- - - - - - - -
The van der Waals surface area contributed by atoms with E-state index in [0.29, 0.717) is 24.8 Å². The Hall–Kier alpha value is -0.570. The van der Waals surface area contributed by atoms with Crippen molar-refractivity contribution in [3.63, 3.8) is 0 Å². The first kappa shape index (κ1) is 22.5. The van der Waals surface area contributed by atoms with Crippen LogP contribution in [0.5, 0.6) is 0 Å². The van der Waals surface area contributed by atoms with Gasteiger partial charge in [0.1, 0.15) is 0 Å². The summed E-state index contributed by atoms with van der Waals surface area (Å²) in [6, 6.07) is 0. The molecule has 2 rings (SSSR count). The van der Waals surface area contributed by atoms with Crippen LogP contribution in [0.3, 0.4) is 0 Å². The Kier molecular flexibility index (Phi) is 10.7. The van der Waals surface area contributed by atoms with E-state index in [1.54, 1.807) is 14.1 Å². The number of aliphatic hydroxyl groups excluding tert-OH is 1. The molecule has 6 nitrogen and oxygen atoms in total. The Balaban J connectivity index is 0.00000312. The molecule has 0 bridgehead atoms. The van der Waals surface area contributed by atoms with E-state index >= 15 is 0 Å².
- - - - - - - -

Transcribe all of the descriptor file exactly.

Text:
The van der Waals surface area contributed by atoms with E-state index in [0.29, 0.717) is 24.8 Å². The Hall–Kier alpha value is -0.570. The van der Waals surface area contributed by atoms with Crippen molar-refractivity contribution in [3.63, 3.8) is 0 Å². The first kappa shape index (κ1) is 22.5. The van der Waals surface area contributed by atoms with Crippen LogP contribution in [0.5, 0.6) is 0 Å². The van der Waals surface area contributed by atoms with Gasteiger partial charge in [0.1, 0.15) is 0 Å². The summed E-state index contributed by atoms with van der Waals surface area (Å²) in [6, 6.07) is 0. The molecule has 2 rings (SSSR count). The van der Waals surface area contributed by atoms with Crippen LogP contribution in [0.3, 0.4) is 0 Å². The Kier molecular flexibility index (Phi) is 10.7. The van der Waals surface area contributed by atoms with E-state index in [1.54, 1.807) is 14.1 Å². The number of aliphatic hydroxyl groups excluding tert-OH is 1. The molecule has 6 nitrogen and oxygen atoms in total. The Balaban J connectivity index is 0.00000312. The molecule has 0 bridgehead atoms. The van der Waals surface area contributed by atoms with E-state index >= 15 is 0 Å².